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March 2, 2024 

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INDUSTRY REGULATION: Government regulation of an entire industry. The most common industry regulation has been in airline, railroad, trucking, banking, and television broadcasting. The objective of industry regulation is for a regulatory agency to keep a close eye on an industry's prices and product to ensure that they don't start a monopoly and take advantage of consumers. Unfortunately more than a few of the regulatory agencies have been prone to work too closely with those they regulate, in large part because regulators move freely between industry and agency. The agency often ends up working for the industry and running what is effectively a legal monopoly that raises prices, prevents competition, and gouges consumers.

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PRIVATE GOOD: A good that's easy to keep nonpayers from consuming (called excludability), and use of the good by one person prevents use by others (termed rival consumption). Examples include almost anything that you can buy at a grocery store or shopping mall. The reason for this is that private goods are privately owned and can be sold to others for a price. For efficiency, its best for these goods to be traded through markets without any direct government involvement (unless they have a market failure). See common-property good, near-public good, public good.

     See also | good types | excludability | rival consumption | efficiency | market | exchange | market failure | common-property good | near-public good | public good |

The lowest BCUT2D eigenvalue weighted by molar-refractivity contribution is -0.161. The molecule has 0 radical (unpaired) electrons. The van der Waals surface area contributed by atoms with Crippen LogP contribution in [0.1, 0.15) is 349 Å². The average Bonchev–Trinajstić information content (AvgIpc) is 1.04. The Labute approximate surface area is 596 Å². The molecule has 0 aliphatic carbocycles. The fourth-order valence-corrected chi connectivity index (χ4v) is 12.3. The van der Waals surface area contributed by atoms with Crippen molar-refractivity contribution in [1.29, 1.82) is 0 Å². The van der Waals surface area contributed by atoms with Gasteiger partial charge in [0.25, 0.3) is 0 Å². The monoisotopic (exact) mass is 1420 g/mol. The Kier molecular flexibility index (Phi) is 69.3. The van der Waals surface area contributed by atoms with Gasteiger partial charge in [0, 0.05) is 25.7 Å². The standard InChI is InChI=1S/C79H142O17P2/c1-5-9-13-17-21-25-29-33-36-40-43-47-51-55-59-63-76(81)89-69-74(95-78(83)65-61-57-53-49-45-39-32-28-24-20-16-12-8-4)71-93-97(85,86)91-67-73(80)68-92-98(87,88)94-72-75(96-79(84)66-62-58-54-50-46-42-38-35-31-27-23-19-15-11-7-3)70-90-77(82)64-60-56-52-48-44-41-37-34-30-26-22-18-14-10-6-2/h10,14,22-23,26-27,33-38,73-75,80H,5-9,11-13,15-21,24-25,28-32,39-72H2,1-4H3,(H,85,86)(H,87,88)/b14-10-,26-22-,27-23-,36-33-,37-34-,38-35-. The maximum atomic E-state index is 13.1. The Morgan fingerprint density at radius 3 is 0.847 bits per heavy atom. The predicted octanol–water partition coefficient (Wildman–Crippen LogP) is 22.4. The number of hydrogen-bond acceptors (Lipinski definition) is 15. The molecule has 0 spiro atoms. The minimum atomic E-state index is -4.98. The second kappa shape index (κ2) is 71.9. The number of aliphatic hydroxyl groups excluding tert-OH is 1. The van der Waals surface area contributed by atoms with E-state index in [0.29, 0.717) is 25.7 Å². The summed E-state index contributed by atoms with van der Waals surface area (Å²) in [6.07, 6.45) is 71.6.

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KEYNESIAN ECONOMICS

A theory of macroeconomics developed by John Maynard Keynes based on the proposition that aggregate demand is the primary source of business-cycle instability and the most important cause of recessions. Keynesian economics points to discretionary government policies, especially fiscal policy, as the primary means of stabilizing business cycles and tends to be favored by those on the liberal end of the political spectrum. The basic principles of Keynesian economics were developed by Keynes in his book, The General Theory of Employment, Interest and Money, published in 1936. This work launched the modern study of macroeconomics and served as a guide for both macroeconomic theory and macroeconomic policies for four decades. Although it fell out of favor in the 1980s, Keynesian principles remain important to modern macroeconomic theories, especially aggregate market (AS-AD) analysis.

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Today, you are likely to spend a great deal of time looking for a downtown retail store looking to buy either storage boxes for your income tax returns or an AC adapter for your CD player. Be on the lookout for cardboard boxes.
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The 1909 Lincoln penny was the first U.S. coin with the likeness of a U.S. President.
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